By the end of Friday night, Reggie and Cheryl Miller will be the first ever brother/sister combination enshrined in the Naismith Basketball Hall of Fame. In fact, Cheryl will be on stage presenting Reggie when he makes his speech.
That gives me a good reason to tell my favorite Miller family story, one Cheryl Miller first told to People Magazine back in 1982 and Reggie recounted in his 1990s book “I Love Being The Enemy.”
The Millers grew up in Riverside, Calif., which is in the Inland Empire about a 40-minute drive from downtown Los Angeles (if there is no traffic, and good luck with that). He and Cheryl grew up on the playground games in that area (Reggie says shooting over Cheryl’s length led to the rainbow arc on his shots).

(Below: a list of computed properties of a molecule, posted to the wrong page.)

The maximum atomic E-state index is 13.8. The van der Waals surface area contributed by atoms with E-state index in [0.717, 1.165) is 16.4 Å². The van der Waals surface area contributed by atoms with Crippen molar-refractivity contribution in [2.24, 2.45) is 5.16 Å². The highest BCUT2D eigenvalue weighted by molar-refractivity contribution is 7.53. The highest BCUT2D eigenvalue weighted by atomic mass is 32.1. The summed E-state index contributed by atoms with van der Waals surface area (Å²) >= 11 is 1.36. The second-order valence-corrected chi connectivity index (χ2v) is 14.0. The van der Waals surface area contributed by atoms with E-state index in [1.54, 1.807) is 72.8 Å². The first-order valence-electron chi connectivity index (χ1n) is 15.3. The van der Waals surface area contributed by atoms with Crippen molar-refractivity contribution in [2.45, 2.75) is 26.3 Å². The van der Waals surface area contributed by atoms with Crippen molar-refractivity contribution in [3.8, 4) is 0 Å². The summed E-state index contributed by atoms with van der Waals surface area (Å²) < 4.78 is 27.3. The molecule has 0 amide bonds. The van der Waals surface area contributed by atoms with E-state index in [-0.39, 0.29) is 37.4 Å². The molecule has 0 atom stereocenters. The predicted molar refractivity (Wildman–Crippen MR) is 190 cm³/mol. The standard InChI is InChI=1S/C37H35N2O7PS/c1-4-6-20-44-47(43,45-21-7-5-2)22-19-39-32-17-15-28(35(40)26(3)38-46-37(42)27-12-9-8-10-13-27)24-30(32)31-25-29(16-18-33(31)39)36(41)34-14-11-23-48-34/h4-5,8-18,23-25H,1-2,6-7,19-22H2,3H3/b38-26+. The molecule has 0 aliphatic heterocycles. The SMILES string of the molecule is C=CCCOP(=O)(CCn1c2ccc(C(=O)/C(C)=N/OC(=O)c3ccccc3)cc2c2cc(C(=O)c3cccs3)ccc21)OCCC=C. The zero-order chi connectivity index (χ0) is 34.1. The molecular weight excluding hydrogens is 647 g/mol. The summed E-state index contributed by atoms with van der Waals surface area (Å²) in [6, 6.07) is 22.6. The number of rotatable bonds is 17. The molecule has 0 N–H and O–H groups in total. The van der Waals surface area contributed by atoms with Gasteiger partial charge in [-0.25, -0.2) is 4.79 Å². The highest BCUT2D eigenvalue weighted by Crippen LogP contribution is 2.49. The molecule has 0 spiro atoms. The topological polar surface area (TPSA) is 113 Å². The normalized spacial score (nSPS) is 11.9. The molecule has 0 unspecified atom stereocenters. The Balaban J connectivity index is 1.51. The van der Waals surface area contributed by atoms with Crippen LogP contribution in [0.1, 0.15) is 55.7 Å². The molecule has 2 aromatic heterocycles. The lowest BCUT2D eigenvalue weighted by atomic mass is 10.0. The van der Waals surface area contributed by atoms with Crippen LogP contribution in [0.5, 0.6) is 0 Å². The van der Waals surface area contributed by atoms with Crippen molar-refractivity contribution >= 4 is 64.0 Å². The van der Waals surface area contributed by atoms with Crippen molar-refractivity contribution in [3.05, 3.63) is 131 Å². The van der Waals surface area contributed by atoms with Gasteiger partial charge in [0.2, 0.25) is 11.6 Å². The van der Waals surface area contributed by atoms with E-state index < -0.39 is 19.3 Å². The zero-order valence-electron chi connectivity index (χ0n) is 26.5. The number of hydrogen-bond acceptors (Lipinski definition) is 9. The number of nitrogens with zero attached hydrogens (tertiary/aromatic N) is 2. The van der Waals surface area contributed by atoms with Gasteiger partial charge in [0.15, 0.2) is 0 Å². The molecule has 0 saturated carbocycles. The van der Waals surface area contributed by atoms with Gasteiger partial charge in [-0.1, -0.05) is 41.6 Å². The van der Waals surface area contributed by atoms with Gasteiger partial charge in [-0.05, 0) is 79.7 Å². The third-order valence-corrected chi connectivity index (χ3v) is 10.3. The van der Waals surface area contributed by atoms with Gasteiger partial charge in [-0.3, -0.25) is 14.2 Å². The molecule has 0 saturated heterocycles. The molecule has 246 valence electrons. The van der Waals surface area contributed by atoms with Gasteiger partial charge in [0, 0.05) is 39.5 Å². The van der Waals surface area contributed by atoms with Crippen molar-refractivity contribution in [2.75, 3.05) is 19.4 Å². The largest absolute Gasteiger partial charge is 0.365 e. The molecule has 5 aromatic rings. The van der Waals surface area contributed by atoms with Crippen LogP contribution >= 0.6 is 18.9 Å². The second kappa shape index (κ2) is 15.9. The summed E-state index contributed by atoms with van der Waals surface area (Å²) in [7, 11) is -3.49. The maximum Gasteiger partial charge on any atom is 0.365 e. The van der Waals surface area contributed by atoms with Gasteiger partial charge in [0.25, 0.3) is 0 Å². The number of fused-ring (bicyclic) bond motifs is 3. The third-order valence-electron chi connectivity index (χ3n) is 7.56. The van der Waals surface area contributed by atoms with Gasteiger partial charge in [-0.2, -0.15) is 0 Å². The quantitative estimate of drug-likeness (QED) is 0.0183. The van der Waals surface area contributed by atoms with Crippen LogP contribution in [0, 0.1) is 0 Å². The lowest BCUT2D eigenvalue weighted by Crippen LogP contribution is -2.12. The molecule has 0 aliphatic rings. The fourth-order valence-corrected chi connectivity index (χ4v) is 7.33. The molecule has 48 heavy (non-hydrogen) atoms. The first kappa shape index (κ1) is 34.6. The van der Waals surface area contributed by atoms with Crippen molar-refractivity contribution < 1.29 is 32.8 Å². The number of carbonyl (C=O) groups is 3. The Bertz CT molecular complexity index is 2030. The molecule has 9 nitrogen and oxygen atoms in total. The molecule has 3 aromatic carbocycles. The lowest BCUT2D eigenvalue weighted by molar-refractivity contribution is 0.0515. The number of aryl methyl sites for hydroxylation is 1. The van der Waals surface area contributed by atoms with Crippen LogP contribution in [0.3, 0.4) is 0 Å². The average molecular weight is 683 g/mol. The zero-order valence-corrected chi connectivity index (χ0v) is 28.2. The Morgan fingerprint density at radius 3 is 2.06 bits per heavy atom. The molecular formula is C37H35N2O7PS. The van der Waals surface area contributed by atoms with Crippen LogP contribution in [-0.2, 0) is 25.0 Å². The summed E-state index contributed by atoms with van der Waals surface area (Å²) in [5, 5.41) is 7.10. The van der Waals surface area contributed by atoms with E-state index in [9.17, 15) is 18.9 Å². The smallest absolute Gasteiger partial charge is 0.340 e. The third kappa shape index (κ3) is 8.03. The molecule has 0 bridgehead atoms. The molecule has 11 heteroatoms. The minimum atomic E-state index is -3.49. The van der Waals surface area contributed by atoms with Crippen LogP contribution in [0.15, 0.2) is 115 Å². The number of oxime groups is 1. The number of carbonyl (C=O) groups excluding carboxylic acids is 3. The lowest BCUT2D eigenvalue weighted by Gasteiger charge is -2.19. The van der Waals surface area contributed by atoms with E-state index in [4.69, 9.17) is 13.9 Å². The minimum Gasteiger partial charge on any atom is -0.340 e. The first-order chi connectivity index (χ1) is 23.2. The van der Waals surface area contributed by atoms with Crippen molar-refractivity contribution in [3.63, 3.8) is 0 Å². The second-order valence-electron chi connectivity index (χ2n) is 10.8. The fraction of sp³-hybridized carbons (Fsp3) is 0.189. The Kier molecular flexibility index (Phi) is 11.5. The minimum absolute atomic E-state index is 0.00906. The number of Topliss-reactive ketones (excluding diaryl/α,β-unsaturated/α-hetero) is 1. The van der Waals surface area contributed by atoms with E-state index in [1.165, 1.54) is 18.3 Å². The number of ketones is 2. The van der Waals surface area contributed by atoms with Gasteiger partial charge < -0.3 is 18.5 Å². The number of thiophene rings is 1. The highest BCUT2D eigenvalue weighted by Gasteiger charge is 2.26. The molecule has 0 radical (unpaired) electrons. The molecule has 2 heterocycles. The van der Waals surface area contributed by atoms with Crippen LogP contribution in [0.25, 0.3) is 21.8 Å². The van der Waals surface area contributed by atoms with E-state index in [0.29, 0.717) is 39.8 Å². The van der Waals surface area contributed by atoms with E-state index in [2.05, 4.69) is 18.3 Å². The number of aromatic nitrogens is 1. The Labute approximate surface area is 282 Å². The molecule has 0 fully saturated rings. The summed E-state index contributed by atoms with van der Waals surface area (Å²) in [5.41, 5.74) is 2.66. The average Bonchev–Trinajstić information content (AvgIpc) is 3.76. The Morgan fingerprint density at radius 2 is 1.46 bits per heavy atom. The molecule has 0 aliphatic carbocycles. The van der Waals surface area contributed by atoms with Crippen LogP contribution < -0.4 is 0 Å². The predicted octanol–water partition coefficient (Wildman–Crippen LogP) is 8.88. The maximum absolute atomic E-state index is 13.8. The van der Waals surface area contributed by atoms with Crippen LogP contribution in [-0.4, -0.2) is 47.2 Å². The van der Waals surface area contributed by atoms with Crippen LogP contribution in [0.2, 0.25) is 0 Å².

And the two used to run a little hustle in those playground games. Here is how Miller put it in his book:
“Back in the fifth and sixth grades, we’d go to the courts at John Adams Elementary or Hunt Park and hustle two-on-two games. We had it down to a science. It was the best hustle scam in Riverside, California.
“I’d tell Cheryl to hide in the bushes, and then I’d go up to a couple of older kids and arrange a game. ‘You guys want to play?’ I’d said. ‘I’m by myself … unless you count my sister.’
“Then I’d whistle, and Cheryl would come out from behind the bushes looking like she didn’t know a thing about basketball. You could see the two other guys looking at each other like, ‘Oh, my God, this is going to be easy.’
“We’d play for ten dollars; the first team to 10 by ones would win the money. Then we’d get down, 5-0, double the bet, and then take care of business. I’d look at Cheryl, she’d look at me, we’d wink, and then … 10-5 us, and on our way to McDonald’s for a Happy Meal.”
Miller was clutch even then. Really, Millers. Both of them.
I just love that story.